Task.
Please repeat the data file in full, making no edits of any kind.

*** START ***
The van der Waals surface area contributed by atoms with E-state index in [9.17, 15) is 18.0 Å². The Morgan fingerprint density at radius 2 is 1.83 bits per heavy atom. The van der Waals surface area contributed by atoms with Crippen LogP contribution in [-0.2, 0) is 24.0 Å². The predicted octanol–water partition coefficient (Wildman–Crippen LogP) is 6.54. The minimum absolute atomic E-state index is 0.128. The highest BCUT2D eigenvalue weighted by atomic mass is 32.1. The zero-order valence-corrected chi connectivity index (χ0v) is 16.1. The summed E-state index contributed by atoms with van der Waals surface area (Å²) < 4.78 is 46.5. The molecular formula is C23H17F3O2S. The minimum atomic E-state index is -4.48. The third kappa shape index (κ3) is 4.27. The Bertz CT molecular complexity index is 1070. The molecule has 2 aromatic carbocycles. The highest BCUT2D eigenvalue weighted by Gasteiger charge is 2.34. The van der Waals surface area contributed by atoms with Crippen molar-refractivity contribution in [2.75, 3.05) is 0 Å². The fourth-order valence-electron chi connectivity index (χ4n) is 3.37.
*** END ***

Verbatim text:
The van der Waals surface area contributed by atoms with E-state index in [9.17, 15) is 18.0 Å². The Morgan fingerprint density at radius 2 is 1.83 bits per heavy atom. The van der Waals surface area contributed by atoms with Crippen LogP contribution in [-0.2, 0) is 24.0 Å². The predicted octanol–water partition coefficient (Wildman–Crippen LogP) is 6.54. The minimum absolute atomic E-state index is 0.128. The highest BCUT2D eigenvalue weighted by atomic mass is 32.1. The zero-order valence-corrected chi connectivity index (χ0v) is 16.1. The summed E-state index contributed by atoms with van der Waals surface area (Å²) < 4.78 is 46.5. The molecular formula is C23H17F3O2S. The minimum atomic E-state index is -4.48. The third kappa shape index (κ3) is 4.27. The Bertz CT molecular complexity index is 1070. The molecule has 2 aromatic carbocycles. The highest BCUT2D eigenvalue weighted by Gasteiger charge is 2.34. The van der Waals surface area contributed by atoms with Crippen molar-refractivity contribution in [2.75, 3.05) is 0 Å². The fourth-order valence-electron chi connectivity index (χ4n) is 3.37.